[LMB] BiA: Chapter 10 - Your name is Mark!

Gwynne Powell gwynnepowell at hotmail.com
Thu May 7 06:07:43 BST 2015


> From: "Beatrice Otter" <beatrice_otter at haugensgalleri.com>

> On Wed, May 6, 2015 3:45 am, Gwynne Powell wrote:
> > Miles gives Mark his name. Thank goodness for the Vor
> > naming rules - Mark gets his own name at last, and starts to build an
> > identity. He's also got parents - Cordelia, especially, won't worry about
> > his origins.

> Er, he already *had* an identity, thank-you-very-much.  He most definitely
> DID NOT think he was Miles, and DID NOT want to be subsumed/consumed by
> him. 

He was very clear about what and who he didn't want to be. He had no
idea about what he wanted - this comes through in the conversation 
with Miles in this chapter, and much more strongly at the end of the book.
Miles, however, by giving Mark his name, turned his thoughts to what he
DID want, and the idea that he didn't have to follow the path Galen had
set out for him. Miles asked him what he'd like to do, and ran through 
some examples - he's probably the first person who asked Mark what he
wanted to do with his life, or offered any alternatives at all.

> He's paranoid about brain transfers and WHAT PEOPLE DO TO CLONES
> (because he's only got a Jacksonian perspective on it. 

You don't have to be Jacksonian to hate the brain transplant industry.

> He didn't have a
> name of his own, but I've always wondered if he *wanted* one--and
> definitely if he would have accepted Miles' name for him if he hadn't
> ended up on Barrayar. 

He chose to end up on Barrayar. He chose to hijack the fleet because
he wanted to arrive on Barrayar as a hero, to impress them all. He could
easily have lived somewhere else, but he wanted to use the name and
be on Barrayar.  

 > You say it like "oh, now Miles has named him, he's
> got his own identity!" But another way to look at it is, "Miles tried to
> deny him the name he already had/identified with to replace it with the
> identity *Miles*wanted*him*to*have*."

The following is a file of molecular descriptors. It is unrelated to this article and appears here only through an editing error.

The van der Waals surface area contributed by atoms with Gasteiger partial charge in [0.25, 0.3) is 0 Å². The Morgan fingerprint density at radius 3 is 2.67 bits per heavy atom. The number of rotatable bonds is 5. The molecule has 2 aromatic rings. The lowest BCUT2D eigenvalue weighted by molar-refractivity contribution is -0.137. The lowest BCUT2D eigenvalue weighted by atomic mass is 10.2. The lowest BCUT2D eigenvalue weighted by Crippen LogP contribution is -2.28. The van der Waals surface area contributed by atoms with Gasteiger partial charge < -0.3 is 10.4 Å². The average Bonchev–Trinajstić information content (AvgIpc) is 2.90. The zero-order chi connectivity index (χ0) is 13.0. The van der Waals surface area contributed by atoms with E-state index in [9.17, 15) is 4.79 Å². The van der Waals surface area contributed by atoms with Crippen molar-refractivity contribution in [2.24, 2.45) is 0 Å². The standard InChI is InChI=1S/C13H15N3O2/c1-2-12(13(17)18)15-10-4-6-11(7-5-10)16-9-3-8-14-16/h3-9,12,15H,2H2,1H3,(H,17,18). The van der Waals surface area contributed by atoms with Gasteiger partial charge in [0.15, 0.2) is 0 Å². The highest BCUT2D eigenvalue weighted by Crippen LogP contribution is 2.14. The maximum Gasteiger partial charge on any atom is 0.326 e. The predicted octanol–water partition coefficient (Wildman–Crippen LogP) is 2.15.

Miles was fighting for his life in that conversation, so it was fairly intense.
But what he said to Mark, in several ways, was that he had choices. He
pointed out that Mark had relatives on Barrayar, but also on Beta, and
the Betans wouldn't have any problems at all with his clone status. Or he
could live anywhere else on the Nexus he chose. Miles also  asked Mark
what occupation he'd like, and ran through some possibles. Rather than
forcing Mark in one direction, he was deliberately opening the range of
options up for him, in contrast to Galen setting the course of Mark's life.
Miles wasn't trying to lock Mark into anything, he was trying to show him
that he had far more freedom of choice than he'd ever realised. Giving 
him his name was just a small part of it, but it recognised Mark as an
individual; something Galen hadn't done because he'd been trying so 
hard to make a pseudo-Miles. 

 > I am named after relatives, and I
> have my own identity separate from them, thank you very much.  Sharing a
> name does *not* imply a shared identity, so Miles renaming him isn't
> necessarily a blow for identity as much as trying to force him into the
> identity (brother, not-Galen's-pawn), that Miles wants for him.

Your issues aren't Mark's. Sorry you have problems but they're yours
to solve, they're not relevant here, because the shared name WAS 
part of Galen's training to grind away Mark's personality and make him
an effective fake Miles. It is, hopefully, a totally different situation to yours.

> > We also get a delightful glimpse of Piotr (is this Miles trumping
> > Mark? 'Hey, you think Galen is bad, I had PIOTR!')
 
> That would be like Miles ... think of that scene with Ekaterin in the
> attic of ACC.

Yes, that's what I thought, too. But it does emphasise the similarities,
as well as differences, between them.  And that Miles didn't get it as
easy as Mark imagines.

Gwynne
 		 	   		  


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